“Never cook with a wine that you wouldn’t drink.” It’s a mantra that I learned in my very first cooking class. But after years of braising, stewing and marinating with wine, I don’t think it’s quite right. I suspect the rule arose because in America’s culinary dark ages, which I also call BJC (Before Julia Child), people used the salty, terrible-tasting supermarket plonk known as “cooking wine.” Nothing short of an abomination, cooking wine most likely ruined many a coq au vin. But now that accomplished home cooks know enough to steer clear of the supermarket stuff, I think it’s time to reevaluate the rule.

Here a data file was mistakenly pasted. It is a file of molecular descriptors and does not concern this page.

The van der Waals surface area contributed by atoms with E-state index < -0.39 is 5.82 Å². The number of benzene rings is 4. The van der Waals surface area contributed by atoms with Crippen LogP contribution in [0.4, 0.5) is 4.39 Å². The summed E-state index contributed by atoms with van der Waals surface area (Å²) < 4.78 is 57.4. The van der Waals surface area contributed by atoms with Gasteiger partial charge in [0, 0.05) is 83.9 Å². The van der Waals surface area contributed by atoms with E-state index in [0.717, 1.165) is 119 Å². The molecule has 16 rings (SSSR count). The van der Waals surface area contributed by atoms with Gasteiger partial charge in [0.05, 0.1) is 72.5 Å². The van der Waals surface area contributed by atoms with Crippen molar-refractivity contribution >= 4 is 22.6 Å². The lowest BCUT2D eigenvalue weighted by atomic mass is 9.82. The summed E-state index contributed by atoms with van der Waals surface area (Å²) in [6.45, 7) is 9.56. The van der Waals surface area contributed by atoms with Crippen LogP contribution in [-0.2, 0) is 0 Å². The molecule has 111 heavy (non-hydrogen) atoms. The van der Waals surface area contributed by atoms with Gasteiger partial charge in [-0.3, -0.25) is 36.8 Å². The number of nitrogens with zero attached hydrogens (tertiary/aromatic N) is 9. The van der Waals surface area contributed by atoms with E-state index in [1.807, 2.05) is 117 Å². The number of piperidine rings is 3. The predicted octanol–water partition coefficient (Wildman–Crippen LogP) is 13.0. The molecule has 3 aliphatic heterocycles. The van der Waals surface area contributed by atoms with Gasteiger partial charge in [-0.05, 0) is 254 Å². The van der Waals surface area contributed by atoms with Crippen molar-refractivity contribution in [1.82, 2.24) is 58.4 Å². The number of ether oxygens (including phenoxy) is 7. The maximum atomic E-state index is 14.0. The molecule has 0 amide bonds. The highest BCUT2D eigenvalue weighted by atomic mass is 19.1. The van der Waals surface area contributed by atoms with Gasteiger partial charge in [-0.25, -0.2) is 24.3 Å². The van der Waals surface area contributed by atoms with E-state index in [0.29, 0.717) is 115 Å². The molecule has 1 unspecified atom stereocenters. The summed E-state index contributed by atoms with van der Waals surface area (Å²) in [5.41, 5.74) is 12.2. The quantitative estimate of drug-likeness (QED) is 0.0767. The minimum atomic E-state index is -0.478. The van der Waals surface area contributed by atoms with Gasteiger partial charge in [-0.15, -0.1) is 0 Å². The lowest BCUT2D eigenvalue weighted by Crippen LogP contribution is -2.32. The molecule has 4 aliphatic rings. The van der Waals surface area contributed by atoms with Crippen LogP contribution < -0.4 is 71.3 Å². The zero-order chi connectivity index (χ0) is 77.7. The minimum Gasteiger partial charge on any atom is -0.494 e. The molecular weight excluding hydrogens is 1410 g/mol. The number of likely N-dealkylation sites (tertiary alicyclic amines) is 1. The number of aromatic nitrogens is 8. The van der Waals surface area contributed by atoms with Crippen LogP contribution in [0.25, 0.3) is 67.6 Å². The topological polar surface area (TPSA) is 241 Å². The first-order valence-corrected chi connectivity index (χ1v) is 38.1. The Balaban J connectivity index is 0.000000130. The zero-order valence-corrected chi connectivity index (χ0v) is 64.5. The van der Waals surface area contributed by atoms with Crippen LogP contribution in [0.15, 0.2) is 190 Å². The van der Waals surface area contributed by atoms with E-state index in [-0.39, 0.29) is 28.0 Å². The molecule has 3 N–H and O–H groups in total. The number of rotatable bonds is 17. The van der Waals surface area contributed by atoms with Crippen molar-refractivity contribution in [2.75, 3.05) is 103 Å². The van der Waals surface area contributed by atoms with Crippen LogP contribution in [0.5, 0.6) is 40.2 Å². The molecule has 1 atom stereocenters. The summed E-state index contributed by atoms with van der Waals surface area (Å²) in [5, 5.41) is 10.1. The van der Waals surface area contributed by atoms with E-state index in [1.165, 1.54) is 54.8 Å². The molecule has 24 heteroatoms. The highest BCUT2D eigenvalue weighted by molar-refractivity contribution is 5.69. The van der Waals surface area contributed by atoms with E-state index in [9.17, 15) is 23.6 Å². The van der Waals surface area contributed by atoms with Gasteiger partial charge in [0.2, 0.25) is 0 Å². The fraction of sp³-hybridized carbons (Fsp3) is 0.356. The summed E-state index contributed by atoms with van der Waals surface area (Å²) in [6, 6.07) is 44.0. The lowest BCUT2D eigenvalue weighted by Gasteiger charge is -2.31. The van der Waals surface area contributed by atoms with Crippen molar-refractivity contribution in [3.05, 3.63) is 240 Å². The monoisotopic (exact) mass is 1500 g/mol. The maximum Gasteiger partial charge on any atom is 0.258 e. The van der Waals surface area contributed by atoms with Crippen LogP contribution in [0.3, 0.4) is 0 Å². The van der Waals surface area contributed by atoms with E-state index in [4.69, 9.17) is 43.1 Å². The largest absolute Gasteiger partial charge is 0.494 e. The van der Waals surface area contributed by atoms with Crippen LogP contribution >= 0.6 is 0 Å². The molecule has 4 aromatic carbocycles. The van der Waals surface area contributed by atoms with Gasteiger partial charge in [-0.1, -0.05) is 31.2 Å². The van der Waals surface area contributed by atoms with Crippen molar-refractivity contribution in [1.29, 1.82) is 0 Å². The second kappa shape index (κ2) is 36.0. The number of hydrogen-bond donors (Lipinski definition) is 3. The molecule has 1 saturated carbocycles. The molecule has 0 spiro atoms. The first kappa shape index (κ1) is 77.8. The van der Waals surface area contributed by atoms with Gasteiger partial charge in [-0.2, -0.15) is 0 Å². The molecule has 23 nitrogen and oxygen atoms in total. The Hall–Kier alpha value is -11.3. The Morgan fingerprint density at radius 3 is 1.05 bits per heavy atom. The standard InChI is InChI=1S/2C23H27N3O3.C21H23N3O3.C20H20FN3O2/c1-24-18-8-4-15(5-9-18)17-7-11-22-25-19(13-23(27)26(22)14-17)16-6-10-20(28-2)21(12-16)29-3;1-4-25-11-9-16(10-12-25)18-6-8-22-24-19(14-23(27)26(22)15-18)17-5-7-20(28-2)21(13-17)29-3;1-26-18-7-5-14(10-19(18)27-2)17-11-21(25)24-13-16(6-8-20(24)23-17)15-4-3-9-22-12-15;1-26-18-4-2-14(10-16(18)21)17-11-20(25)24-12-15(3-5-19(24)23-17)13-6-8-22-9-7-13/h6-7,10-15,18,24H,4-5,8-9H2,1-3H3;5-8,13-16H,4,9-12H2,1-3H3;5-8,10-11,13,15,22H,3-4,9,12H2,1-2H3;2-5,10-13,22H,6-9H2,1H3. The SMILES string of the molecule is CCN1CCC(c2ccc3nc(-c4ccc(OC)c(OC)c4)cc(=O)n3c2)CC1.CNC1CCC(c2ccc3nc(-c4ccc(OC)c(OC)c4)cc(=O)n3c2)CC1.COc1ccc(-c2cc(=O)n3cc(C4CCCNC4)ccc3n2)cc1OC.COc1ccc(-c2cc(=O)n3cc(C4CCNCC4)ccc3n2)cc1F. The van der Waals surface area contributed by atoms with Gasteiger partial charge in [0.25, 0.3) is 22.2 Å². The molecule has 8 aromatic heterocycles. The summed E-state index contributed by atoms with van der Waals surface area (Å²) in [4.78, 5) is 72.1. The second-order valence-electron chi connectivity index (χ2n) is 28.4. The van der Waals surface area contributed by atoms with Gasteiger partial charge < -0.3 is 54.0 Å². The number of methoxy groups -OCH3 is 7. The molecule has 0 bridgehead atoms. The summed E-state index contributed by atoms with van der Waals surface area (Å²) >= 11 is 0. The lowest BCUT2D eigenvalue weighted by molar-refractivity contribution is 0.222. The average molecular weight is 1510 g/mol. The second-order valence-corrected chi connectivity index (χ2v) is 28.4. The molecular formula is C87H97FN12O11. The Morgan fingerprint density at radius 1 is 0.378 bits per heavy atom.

Yes, it’s true that a wine you add to your food should not be undrinkable—you would never, for instance, want to cook with a corked wine (a wine tainted with a naturally occurring chemical that can make it smell and taste like damp newspaper). But what happens if you open a bottle that’s merely disappointing? I say, if you don’t like the wine, don’t drink it. But there’s no reason you can’t use this less-than-stellar wine to make a fantastic dinner.
Pairing & Cooking with Wine:
Heating a wine destroys its nuance, wiping out its complex aromas and flavors and transforming them into a general “winey” taste. I’ve found that whether I’m using a great wine or a mediocre one, the difference in the taste of the final dish is negligible. Sure, a wine with residual sugar, like an off-dry Riesling, will make a dish a bit sweeter, and one that’s overly tannic, like a young Barolo, will make a recipe ever-so-slightly more astringent, but in general, cooking is the great wine equalizer.